Herbicide-resistant weeds are becoming a more and more common problem for farmers growing grain and vegetable crops. As a result, the farmers are looking for alternatives to herbicides to control weeds. One promising approach is the use of cover crops, which are planted in the off season to protect the soil. Thick cover crop growth can often compete well with weeds during the cover crop growth period, and can prevent most germinated weed seeds from completing their life cycle and reproducing.
Rye is one of the best cool season cover crops for outcompeting weeds, especially small-seeded, light-sensitive annuals such as lambsquarters, redroot pigweed, velvetleaf, chickweed and foxtail. Rye also can act as a natural herbicide for some weeds including dandelions and Canada thistle.
The use of cover crops is difficult for many specialty crops, particularly those that struggle to germinate. One such crop is edamame, the form of soybean with large seeds that makes them good for eating. It is far more sensitive to soil conditions during emergence than grain-type soybeans. Edamame tends to suffer from low seedling emergence in the field and the use of cover crops makes the struggle to emerge much greater.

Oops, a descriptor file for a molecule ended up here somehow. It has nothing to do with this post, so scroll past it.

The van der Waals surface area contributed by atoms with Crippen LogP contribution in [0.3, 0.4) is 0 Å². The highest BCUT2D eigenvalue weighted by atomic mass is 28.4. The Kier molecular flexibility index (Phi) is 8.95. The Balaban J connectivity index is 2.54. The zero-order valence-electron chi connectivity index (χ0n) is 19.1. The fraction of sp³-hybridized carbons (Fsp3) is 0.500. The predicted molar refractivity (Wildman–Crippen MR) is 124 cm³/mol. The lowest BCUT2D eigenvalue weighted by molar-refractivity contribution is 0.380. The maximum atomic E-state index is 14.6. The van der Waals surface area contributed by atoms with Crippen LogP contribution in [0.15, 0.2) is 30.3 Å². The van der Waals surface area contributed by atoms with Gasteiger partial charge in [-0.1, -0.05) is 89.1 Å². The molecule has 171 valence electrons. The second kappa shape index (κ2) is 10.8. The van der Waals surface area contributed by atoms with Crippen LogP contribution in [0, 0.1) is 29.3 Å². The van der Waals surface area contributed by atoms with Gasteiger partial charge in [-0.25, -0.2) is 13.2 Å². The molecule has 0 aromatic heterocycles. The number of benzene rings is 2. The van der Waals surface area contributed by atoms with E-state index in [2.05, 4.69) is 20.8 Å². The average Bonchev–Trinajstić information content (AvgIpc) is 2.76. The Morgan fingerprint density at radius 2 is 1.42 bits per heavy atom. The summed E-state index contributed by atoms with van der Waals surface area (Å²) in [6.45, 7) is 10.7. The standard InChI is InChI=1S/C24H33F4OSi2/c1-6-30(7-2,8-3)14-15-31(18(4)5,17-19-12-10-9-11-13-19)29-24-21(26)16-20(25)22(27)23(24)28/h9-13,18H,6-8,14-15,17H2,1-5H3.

Researchers at the University of Illinois conducted a three-year field experiment testing multiple edamame cultivars and multiple fall-seeded cover crops. Among the many cover crops they tried, only early-killed rye offered the right combination of conditions to suppress weed growth while allowing the edamame seedlings to emerge easily.
Early-killed rye alone is unlikely to be a silver bullet for weed control in edamame, but as farmers try to move away from herbicide use and towards sustainable growth techniques, these results seem to offer at least one weed management tool to apply.
Photo, posted August 17, 2012, courtesy of Flickr.